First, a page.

On June 6, 2012, Israel Supreme Court, gathering as the High Court of Justice, denied nuclear whistleblower Mordechai Vanunu’s petition to renounce his citizenship, saying that it wasn’t submitted through the appropriate channels. Sitting in Jerusalem, the Israel Supreme Court of Justice is an unusual law establishment. It usually operates as the highest appellate court in the country, but it features also a special operational mode as a court of first instance, called in Hebrew bagatz (acronym for High Court for Justice, not to be confounded with the formal name of the court: The High Court). In this instance, everybody under the jurisdiction of the court can initiate a process against the State of Israel, if he feels that one of his rights has been legitimately oppressed by the state. This can happen because Israel lacks a Constitution; thus, the Knesset can legislate laws that anywhere else would be considered illegitimate (for example, Basic Law: Israel as the Nation-State of the Jewish People). In other words, if the Knesset passes the Fatherland Law, a Christian Palestinian with Israeli citizenship may petition the High Court asking for the nullification of the law since it obviously discriminates against non-Jewish citizens. Thus, the court has the power of a regular high court and a constitutional court combined. Mordechai Vanunu appealed to this court asking his citizenship to be nullified.
I sat in jail, I was freed, and after 26 years they still won’t let me go, I want them to revoke my citizenship so that I can begin my life,” he said after the strange court ruling.
Double Bind and Vanunu
In May 2011, I published “What Israel Won’t Get: On Burger King and Vanunu,” after Mordechai Vanunu was returned to jail for a few months. “Shame on you, democracy,” he said on that opportunity and added that the Shin Bet will continue to torture him psychologically. Three central chapters in The Cross of Bethlehem II are dedicated to psychological torture methods, providing—probably for the first time ever—descriptions in accessible language on how is that achieved. One of the main tools used by states in order to achieve this evil goal is known as “Double Bind,” and is related to Vanunu’s claims and recent experiences.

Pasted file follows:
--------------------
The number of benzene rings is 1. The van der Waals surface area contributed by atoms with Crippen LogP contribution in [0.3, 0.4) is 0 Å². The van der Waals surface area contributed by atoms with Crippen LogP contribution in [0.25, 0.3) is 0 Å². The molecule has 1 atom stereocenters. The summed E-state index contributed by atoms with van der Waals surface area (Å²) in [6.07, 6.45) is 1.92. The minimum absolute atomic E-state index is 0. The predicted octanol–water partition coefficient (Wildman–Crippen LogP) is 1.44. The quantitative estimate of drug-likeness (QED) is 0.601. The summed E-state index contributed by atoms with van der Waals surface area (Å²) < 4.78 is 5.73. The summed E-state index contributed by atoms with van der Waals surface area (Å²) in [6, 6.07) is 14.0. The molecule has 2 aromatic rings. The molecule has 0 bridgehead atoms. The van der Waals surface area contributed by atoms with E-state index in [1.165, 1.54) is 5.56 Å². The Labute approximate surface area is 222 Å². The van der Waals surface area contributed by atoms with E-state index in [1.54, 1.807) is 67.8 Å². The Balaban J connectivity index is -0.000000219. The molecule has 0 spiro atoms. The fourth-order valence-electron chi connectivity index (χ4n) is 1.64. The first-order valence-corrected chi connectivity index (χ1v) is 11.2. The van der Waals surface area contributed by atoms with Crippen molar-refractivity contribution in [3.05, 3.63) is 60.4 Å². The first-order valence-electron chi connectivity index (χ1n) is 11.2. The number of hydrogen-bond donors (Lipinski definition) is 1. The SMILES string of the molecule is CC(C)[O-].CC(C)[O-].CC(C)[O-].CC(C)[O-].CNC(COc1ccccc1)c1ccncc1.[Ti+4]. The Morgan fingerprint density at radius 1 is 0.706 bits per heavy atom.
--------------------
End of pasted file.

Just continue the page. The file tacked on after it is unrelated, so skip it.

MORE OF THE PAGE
In its narrow meaning, Double Bind is an emotionally distressing dilemma in which an individual receives two or more conflicting messages, in which one message negates the other. A successful response to one message causes a failed answer to the other, so that the person will be automatically wrong regardless of response. The classical example is of an employer telling his employee to do a job, but doesn’t allow enough time for that. If the employee is in danger of losing the by questioning the situation, then the employee is in a Double Bind situation. This can be expanded into a whole range of daily situations. Look at the picture above; it was taken from the “Matrix.” A grandmotherly lady is offering cookies. At first sight, everything looks good and nice. Then, one notes that the cookies are shaped as Nazi Swastikas. This is disturbing, on the verge of being defined as horrific by some. There is a double bind, a double message implied in the event. The only target of this double message is to disturb the victim. This can be easily implemented by governmental organizations, effectively creating a torture that cannot be complained about in the type of courts existing nowadays.
In this context, Vanunu’s words quoted above:
“I was freed, and … they still won’t let me go,”
..get a new meaning. He is in a Double Bind torture illegitimately imposed by the Israeli government and its organizations.
Last month, Tim C.—a reader of this website and of deLiberation—put forward the concept of Diaspora Jews publicly renouncing their illegal “right of return” and giving it back to the Palestinians. deLiberation took up the call, creating on May 26 a page called “Transferring the Right Of Return.
I was approached by Tim, and deLiberation on the issue; this is easy to understand, after all I still am an Israeli citizen. Inadvertently, a potential Double Bind was created here towards the State of Israel. Poetical justice may be achieved, a counterweight to Israel’s immoral and criminal torture of Vanunu and others.